The crudity of the bribery is what brought Cunningham down (in addition to the house deal and cash payments of as much as $1 million, the congressman had the rent-free use of a yacht, moored in Washington DC, which was named the “Duke-stir,” after his nickname. Many congressmen are on the take from corporate interests, but they are careful to disguise the flow of funds as “campaign contributions,” lucrative jobs for wives and relatives, or donations to political action committees—private slush funds which can be used by the congressman to aid political cronies and feather his own nest.
MZM is an example of the criminal fortunes made from the Bush administration’s “war on terror.” Founded by Wade in 1993, the company made little headway until 2002, when it received big contracts from the Pentagon for the computer analysis of intelligence data in the wake of the 9/11 attacks. By this year it had more than $200 million in military contracts, but after the Cunningham affair became known, the Pentagon cancelled MZM’s largest single deal, worth $160 million.
MZM became one of the 100 largest defense contractors thanks to its backing by two Republican members of the House Appropriations subcommittee for military expenditures—Cunningham and Republican Virgil Goode of Virginia. It repaid the favor through campaign donations to both politicians, outright bribing of Cunningham, and by locating its first major operations facility at Martinsville, Virginia, in Goode’s district.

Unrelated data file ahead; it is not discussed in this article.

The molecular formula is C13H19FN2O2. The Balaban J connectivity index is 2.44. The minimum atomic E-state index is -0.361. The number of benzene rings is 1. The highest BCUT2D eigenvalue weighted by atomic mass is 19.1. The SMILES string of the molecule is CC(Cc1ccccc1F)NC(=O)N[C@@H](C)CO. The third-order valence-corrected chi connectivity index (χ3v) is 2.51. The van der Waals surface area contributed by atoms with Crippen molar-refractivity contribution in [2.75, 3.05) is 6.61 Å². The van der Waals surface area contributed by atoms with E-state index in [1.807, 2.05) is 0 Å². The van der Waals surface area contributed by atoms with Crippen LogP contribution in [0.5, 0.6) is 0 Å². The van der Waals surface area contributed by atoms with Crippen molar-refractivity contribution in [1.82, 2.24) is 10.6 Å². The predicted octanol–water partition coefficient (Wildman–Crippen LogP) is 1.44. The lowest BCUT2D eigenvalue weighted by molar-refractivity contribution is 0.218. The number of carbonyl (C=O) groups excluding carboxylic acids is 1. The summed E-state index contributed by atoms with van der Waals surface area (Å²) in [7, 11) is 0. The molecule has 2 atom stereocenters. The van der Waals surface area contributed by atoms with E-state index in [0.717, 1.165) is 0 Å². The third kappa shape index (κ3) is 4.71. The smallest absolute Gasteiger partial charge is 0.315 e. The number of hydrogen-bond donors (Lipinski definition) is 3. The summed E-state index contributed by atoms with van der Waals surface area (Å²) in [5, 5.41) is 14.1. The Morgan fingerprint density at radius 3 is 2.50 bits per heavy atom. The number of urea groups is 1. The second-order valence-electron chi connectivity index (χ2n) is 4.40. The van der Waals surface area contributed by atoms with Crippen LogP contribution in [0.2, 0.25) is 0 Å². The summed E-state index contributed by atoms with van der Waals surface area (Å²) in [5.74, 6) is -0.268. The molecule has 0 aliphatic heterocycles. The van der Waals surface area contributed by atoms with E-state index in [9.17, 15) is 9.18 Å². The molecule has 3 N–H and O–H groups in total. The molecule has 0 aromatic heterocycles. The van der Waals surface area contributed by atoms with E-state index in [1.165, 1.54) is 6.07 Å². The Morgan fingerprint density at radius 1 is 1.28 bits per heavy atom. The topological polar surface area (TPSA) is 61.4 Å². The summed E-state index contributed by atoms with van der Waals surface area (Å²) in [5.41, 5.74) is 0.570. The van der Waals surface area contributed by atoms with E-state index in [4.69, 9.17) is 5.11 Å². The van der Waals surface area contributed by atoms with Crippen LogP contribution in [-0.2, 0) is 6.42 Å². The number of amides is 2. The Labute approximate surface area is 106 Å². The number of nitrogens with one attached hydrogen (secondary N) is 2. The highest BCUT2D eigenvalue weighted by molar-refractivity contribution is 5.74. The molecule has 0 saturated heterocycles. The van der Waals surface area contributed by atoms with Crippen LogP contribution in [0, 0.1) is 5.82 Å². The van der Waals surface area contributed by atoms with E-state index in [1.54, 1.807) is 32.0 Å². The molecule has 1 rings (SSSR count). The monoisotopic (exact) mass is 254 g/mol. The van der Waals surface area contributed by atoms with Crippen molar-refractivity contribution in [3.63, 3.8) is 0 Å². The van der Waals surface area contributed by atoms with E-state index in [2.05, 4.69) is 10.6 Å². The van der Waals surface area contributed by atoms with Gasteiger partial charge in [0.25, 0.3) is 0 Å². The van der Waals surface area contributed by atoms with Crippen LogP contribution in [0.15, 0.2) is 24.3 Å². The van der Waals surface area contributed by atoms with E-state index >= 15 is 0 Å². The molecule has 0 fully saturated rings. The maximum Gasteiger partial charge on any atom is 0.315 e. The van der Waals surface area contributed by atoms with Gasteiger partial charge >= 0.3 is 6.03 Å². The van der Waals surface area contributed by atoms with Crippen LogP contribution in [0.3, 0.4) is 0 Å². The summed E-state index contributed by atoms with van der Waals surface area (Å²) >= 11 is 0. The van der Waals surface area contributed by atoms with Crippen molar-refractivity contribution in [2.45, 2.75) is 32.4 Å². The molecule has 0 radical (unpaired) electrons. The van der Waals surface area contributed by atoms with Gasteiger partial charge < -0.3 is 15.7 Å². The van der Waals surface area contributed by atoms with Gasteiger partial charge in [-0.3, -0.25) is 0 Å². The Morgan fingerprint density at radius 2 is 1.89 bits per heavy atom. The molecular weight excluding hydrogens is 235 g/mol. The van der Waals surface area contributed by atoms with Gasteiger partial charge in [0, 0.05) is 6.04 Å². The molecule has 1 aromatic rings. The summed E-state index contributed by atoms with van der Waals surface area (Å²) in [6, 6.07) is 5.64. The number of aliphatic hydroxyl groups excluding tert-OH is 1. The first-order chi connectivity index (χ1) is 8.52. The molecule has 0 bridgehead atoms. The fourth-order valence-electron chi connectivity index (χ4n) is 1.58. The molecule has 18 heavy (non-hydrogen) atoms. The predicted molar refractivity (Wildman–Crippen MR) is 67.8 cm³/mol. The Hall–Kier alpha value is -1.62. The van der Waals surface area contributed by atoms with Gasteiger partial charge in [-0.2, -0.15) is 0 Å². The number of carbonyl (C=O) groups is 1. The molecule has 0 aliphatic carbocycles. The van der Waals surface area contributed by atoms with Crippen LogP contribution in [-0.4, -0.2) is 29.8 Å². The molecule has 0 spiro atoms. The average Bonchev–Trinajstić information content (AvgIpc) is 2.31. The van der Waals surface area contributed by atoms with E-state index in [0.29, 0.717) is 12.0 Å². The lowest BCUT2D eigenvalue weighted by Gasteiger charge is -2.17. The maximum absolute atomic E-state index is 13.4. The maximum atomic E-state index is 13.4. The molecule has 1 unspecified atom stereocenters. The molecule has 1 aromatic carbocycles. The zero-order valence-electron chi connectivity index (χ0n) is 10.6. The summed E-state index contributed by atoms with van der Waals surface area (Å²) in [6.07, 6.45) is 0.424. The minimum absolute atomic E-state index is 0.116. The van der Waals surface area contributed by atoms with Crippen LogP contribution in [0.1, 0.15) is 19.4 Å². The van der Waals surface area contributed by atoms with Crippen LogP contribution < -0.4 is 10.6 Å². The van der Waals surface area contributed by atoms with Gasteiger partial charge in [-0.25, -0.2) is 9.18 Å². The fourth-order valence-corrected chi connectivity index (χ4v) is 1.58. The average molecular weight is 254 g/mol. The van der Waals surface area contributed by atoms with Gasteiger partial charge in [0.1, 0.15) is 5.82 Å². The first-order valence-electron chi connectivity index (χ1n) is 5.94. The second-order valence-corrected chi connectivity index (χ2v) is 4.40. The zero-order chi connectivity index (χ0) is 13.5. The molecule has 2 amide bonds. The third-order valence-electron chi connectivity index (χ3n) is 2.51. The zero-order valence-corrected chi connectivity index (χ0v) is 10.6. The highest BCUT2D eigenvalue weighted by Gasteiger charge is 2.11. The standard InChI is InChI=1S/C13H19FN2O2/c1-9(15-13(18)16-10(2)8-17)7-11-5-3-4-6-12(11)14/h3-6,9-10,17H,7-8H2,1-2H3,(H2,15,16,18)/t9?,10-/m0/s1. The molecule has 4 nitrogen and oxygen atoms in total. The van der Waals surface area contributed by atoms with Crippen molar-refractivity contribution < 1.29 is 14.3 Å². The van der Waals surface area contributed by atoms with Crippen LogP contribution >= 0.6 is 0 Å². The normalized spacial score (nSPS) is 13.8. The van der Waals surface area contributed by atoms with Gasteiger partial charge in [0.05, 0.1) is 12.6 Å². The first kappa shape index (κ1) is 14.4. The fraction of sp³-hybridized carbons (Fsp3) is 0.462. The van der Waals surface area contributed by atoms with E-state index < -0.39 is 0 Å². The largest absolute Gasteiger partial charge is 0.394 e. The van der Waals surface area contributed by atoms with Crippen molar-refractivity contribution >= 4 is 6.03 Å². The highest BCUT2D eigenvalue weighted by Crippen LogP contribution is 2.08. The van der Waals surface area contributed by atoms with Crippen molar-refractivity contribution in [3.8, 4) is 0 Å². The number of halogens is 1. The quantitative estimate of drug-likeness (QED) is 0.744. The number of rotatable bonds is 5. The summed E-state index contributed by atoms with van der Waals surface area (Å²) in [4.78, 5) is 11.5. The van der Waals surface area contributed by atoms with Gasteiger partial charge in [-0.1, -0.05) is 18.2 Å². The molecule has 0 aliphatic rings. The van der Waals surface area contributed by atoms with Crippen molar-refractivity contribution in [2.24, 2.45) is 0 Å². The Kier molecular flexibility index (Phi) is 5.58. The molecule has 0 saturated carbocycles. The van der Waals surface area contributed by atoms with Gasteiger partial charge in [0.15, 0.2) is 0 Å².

Goode could well be the next Republican congressman to face a corruption probe. Earlier this month USA Today published an extensive look at his relations with MZM, which became Goode’s largest campaign donor, timing its donations to follow key contract decisions at the Pentagon or critical votes on the appropriations subcommittee. This relationship was aided by the secrecy of the classified portion of the Pentagon budget, from which MZM was paid: classified Pentagon spending has soared 48 percent to nearly $27 billion annually since 2001. Goode went so far as to add a classified provision to a defense spending bill to create the Foreign Supplier Assessment Center, run by MZM and located in his district, even though the Pentagon had not requested it.
As for Cunningham, he is the personification of a definite social type—the gung-ho military man turned political bully. Cunningham and a co-pilot shot down five MiG jets over North Vietnam in 1972, becoming the only Air Force pilots in the Vietnam War to win “ace” status. Cunningham later taught at the Air Force’s school for combat pilots, glorified in the film Top Gun, then parlayed his war record into a successful political career, challenging and defeating an incumbent Democratic congressman in the San Diego suburbs in 1990. (In the 1990 Republican primary, Cunningham baited his principal opponent, who was of Arab-American descent, with campaign commercials linking him to Libyan President Muammar Gaddafi.)